Step to the beat of this smooth operation
If you’re a Hearing Instrument Specialist, you’re no stranger to the magic of transforming someone’s world through better hearing. But, like any fine-tuned performance, it requires a blend of expertise, precision, and a dash of technique. That’s why today we’ve gathered some strategies that will help you hit the right note and have your patients singing your praises for appointments to come.
So, grab your tuning forks, and let’s dive into what it takes to have a successful hearing aid fitting.
Tune in to your patient and tone out the rest
Starting off easy, get into character by picturing yourself as a maestro holding a conductor’s wand and listening actively. Take the time to understand your patient’s unique concerns, preferences, and goals. Everyone is different, and by dialling into their specific needs, you’ll already be on the path to a successful hearing aid fitting.
Choose the genre that suits your patient
Are they a fan of the classics, or do they prefer the latest hits? When selecting and suggesting certain hearing aids, be sure to consider factors like hearing loss type, lifestyle, and technology preferences. Factors like comfort, cosmetic preferences, and the patient’s dexterity for device manipulation will also influence the success of the fitting.
This patient-centred approach ensures that the chosen hearing aid is customized to provide the best possible hearing experience for each individual.
Get into the groove for the perfect feel and fit
Like the dynamic markings on sheet music, guide your patient through to the hearing aid fit that is right for them. Decide between using a dome or a custom earpiece based on comfort, occlusion, and hearing thresholds. The cap dome is the smallest and least noticeable in the ear, suitable for those with normal low-frequency hearing and mild to moderately severe high-frequency hearing loss. Vented domes and power domes are better for mild to severe hearing loss.
Further, cShells and SlimTips offer comfort, with SlimTips aiding retention and dexterity issues, while cShells are for severe to profound hearing loss. The choice of coupling affects sound in the ear, and it’s vital to find the right balance.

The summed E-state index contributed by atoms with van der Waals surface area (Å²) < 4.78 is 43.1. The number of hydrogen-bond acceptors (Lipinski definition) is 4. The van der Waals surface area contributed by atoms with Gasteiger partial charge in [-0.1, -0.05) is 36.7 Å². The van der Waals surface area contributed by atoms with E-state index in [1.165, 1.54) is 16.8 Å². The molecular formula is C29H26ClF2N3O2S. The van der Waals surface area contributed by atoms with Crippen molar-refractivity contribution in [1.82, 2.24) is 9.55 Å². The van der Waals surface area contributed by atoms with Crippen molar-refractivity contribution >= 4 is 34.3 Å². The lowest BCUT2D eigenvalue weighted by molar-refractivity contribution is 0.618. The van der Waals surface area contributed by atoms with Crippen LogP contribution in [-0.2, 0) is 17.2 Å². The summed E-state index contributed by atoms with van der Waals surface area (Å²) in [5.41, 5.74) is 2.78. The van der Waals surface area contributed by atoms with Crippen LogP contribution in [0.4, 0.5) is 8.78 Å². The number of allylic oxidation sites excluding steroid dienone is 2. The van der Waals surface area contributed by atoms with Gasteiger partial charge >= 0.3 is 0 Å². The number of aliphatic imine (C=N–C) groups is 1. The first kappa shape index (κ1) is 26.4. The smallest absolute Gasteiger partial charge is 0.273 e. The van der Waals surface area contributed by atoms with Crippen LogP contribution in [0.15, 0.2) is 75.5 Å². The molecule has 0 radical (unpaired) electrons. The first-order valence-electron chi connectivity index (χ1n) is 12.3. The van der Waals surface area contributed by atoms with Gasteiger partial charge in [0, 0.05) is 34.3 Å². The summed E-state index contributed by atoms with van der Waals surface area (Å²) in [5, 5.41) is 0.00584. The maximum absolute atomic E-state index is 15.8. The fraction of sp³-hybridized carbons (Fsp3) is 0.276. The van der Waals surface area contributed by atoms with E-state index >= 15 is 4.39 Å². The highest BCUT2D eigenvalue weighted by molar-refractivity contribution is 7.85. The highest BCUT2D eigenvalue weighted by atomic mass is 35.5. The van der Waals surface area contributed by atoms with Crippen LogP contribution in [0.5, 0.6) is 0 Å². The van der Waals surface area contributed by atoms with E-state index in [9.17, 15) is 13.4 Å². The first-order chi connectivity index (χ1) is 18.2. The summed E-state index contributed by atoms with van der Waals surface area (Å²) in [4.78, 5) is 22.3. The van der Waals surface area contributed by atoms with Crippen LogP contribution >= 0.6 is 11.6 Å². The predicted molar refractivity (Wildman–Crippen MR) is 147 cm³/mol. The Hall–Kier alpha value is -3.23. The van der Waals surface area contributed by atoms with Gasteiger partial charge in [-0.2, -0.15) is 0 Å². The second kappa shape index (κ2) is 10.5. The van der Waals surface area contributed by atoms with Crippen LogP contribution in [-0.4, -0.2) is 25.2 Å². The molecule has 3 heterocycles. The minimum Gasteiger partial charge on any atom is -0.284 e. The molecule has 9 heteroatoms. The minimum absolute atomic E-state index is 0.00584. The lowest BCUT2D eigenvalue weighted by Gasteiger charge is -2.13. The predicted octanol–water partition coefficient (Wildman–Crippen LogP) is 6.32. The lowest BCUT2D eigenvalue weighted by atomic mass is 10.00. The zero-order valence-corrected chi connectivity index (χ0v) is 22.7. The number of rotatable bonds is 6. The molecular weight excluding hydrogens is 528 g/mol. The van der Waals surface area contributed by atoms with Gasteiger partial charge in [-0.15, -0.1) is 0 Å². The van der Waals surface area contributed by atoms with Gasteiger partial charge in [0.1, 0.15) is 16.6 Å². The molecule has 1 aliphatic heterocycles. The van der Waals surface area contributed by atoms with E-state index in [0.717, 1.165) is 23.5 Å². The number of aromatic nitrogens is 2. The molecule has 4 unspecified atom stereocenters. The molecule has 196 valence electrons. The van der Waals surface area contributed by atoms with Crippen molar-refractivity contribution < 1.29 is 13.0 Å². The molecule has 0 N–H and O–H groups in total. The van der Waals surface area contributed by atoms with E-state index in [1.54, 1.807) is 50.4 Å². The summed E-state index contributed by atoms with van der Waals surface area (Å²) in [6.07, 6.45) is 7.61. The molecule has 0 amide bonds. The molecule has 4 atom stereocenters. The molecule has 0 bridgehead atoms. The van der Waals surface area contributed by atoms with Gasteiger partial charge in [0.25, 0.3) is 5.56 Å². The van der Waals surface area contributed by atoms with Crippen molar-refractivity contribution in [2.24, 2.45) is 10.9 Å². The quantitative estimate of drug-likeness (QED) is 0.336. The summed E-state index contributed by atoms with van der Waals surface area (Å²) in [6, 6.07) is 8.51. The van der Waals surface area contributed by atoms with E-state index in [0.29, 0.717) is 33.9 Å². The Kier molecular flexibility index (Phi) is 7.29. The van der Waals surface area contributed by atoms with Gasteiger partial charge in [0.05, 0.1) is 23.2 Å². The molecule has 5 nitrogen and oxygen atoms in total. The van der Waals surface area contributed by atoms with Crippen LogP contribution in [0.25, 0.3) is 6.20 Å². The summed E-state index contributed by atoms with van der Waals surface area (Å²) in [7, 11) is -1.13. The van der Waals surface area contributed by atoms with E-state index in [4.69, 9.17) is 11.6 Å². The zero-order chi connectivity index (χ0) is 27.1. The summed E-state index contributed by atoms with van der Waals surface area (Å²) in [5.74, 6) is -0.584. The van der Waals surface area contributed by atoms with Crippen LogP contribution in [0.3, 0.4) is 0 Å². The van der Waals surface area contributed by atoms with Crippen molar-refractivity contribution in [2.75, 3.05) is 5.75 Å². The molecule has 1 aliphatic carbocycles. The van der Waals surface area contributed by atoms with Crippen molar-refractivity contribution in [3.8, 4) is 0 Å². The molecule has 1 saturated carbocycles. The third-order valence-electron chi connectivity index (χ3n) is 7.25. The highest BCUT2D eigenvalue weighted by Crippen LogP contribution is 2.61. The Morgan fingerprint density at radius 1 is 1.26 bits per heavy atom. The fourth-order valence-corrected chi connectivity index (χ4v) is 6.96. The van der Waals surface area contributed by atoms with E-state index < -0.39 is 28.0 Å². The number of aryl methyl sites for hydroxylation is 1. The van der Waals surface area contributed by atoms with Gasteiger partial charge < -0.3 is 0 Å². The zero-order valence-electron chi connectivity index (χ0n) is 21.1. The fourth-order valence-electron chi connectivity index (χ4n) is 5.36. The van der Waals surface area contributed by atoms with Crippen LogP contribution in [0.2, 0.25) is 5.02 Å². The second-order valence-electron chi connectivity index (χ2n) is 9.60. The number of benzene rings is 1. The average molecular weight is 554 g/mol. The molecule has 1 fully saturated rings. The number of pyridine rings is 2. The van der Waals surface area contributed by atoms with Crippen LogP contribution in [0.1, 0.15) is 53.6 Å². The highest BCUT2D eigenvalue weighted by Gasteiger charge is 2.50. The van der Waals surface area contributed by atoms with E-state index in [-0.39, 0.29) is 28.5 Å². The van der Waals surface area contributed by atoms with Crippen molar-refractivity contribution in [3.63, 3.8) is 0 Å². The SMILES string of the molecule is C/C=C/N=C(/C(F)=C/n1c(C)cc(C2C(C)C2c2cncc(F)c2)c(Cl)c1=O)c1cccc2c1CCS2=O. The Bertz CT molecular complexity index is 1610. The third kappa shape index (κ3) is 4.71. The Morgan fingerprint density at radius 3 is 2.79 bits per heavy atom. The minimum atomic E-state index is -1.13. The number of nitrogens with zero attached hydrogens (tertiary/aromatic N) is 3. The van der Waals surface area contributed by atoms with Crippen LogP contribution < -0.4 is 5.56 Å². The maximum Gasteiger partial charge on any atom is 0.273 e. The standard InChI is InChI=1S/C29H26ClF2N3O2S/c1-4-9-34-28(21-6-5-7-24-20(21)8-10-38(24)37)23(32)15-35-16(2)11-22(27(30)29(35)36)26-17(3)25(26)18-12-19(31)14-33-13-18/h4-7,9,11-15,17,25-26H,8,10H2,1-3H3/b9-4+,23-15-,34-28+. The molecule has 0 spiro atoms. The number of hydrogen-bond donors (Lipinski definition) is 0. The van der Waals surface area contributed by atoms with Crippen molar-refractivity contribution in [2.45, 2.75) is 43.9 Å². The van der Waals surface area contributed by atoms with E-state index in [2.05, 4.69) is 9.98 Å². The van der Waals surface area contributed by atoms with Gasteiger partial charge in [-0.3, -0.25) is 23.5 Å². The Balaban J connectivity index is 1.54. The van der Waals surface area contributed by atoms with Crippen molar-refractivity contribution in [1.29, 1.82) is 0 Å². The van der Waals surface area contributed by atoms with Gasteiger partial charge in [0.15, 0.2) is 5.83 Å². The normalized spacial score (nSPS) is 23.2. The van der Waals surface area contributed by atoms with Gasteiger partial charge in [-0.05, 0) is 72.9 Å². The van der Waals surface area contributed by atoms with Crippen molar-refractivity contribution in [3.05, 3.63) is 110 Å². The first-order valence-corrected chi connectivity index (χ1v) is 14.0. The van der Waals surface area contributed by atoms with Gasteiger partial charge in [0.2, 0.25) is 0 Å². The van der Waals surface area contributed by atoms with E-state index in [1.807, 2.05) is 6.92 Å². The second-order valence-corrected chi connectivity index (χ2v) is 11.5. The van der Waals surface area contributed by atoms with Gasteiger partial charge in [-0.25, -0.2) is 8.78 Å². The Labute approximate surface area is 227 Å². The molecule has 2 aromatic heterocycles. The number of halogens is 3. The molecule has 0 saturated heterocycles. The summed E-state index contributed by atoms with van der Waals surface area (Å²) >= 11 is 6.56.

Conduct a soundcheck on the hearing aid feedback test
Like every song cover has a personal style, each manufacturer has unique procedures, and conducting a feedback test can be somewhat ambiguous. When it comes to target matching, performing both a feedback and a real ear test offers a valuable cross-check for acoustic coupling and provides data to boost confidence.
The most effective cross-check involves analyzing if the feedback curve aligns with the simulated gain curve, helping make informed decisions for the next steps.
Find out if the hearing aids measure up in 4/4 time
The consultation may be finished, but the performance is never truly over. We recommend scheduling follow-up appointments to fine-tune and ensure that your patient’s hearing aids are delivering their best. This meeting should be used to monitor and adjust the devices where needed, address adaptation and acclimatization challenges, assess patient satisfaction, detect potential technical problems, and reaffirm education on hearing aid care.
Above all, we know that ‘the hearing aid that is worn is always the best,’ so consider the follow-up appointment the encore that leaves the longest-lasting impression.
Rock and talk with us
Hearing aid fittings are not just a routine; they’re a symphony of art and science. Consider yourself the conductor, and your patients the audience that eagerly awaits your medical masterpiece. Let our tips put a jig into your usual song and dance. By following these strategies, you can fine-tune not only hearing aids but also the quality of life for those you treat.
At AHIP, we understand that your thirst for knowledge is the fuel that powers your professional journey. When you stay in step with us, we’ll help make every appointment a standing ovation so you can stay on stage and keep rocking the hearing instrument world!
AHIP is not and shall not be liable for any of the views expressed by the authors or advertisers on the Signal Blogs. The authors’ opinions and the advertisers’ content do not necessarily reflect AHIP’s views.